Why You Need to Be Listening to the Musical Dear Evan Hansen


Dear Evan Hansen is a new musical that is taking Broadway by storm. Celebrities from Beyoncé to Harry Styles to Meryl Streep have seen the show.  The musical stars Ben Platt, who most people know from his breakout role as Benji in the movie Pitch Perfect.

Dear Evan Hansen first appeared in Washington D.C. at Arena Stage, then off-Broadway at Second Stage, and then finally opened on Broadway at the Music Box Theatre in December of 2016. The musical had so many tryouts because of its unique development. Unlike most musicals, Dear Evan Hansen is not based on a book or movie, but solely on an experience from its writers and composers Benj Pasek and Justin Paul. They started with the idea: why do people attach themselves to tragedies that might not belong to them in order to feel apart of something. This idea then adopted the idea of what it is like to be a high school student that has trouble connecting to other people while living in a world that is so interconnected through social media.

Platt plays the title character Evan Hansen who is a very anxious senior in high school. He has troubling connecting to people, which is amplified by the hyper connectivity of social media. His therapist has him write self-affirming letters to himself in order to cope with his anxiety. He starts off the letters with “Dear Evan Hansen” and finishes them with “sincerely me.” One of these letters ends up in hands of Connor Murphy, a loner student in his school. Three days later Connor commits suicide, and his parents find the letter with him thinking it is his suicide note.

Evan gets caught in this lie that he was friends with Connor, but while doing so he helps Connor’s parents, Cynthia and Larry, and sister, Zoe who Evan has had a long time crush on, heal. The family in turn starts to make Evan feel accepted and what he has to say really matters to them. He finally has a feeling of acceptance but it is predicated on a lie.

This musical has the unique ability to take such an unambiguous character like Evan Hansen and allow almost everyone to find a piece of themselves in his character. The story starts with the audience believing that Evan is the only character in the story who feels like they are not able to connect in some type of way. However, as the story progresses and each of the other seven character’s layers unfold it is revealed that everyone in the story feels a varying about of loneliness.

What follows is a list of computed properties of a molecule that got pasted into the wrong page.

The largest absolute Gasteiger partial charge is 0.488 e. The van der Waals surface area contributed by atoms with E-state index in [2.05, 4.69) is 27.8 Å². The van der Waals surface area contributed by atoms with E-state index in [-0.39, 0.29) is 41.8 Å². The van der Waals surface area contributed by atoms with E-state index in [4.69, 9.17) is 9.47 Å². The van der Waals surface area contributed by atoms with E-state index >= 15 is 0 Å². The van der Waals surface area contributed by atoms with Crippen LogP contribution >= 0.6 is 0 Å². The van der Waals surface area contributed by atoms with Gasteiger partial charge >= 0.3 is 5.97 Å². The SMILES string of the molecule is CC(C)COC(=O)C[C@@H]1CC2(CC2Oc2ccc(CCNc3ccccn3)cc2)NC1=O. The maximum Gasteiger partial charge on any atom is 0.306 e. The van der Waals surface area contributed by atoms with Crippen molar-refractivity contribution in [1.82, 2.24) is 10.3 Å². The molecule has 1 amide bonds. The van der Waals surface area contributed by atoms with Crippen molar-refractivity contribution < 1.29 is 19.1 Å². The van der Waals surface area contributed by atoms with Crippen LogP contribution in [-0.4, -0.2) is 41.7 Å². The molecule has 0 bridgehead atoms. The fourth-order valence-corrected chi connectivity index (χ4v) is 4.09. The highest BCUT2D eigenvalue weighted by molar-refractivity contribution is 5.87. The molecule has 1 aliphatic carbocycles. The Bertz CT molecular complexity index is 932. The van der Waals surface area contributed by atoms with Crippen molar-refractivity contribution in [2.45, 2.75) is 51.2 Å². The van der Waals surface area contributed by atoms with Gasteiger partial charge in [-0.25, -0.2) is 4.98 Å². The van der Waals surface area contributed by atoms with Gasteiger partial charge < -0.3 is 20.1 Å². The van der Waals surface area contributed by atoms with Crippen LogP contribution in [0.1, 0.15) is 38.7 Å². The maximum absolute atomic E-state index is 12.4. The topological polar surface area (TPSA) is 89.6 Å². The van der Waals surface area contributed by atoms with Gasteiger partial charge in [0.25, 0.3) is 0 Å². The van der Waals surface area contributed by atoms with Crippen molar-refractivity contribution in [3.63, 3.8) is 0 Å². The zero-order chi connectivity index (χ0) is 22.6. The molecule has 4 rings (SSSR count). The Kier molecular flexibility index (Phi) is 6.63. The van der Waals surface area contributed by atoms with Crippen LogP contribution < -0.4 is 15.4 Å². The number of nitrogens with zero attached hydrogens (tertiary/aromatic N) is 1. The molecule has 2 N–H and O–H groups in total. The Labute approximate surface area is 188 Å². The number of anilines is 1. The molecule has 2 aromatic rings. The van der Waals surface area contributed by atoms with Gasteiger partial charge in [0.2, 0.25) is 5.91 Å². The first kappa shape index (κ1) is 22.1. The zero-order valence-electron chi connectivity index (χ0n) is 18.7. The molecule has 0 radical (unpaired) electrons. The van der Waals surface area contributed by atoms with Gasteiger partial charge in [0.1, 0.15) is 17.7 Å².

The genius of this is that it parallels real life. Evan believes that he is the only one who suffers from an inability to connect with other people or to feel like he is apart of something, but he starts to find out that everyone feels that at some point in his or her life. When you leave the show or even just finish listening the music on your phone you start to feel like (to quote the show) “you are not alone.”

Evan is someone who is desperate to be apart of something, but is terrified of people seeing and knowing him for who he really is. It also furthers the conversation about anxiety. So many people have anxiety in differing forms, and when this can be talked about in such an open setting it starts to end the stigma around it.

The story line is genius and so is the music. The Tony winning cast recording is orchestrated and sung beautifully by the entire ridiculously talented cast.

Ben Platt won the Tony for best actor rightfully so. He gives one of the most ethereal performances on Broadway. The amount of vulnerability and emotion he is able to portray on stage is remarkable.

If you have the resources and are able to see Dear Evan Hansen on Broadway or at a theatre near you as it is going on tour in 2018, run don’t walk to see it. But if you cannot get to New York City to see it, the original Broadway cast recording is available on all streaming devices, and it is more than worth the listen. Ben Platt plays his final performance as Evan Hansen November 19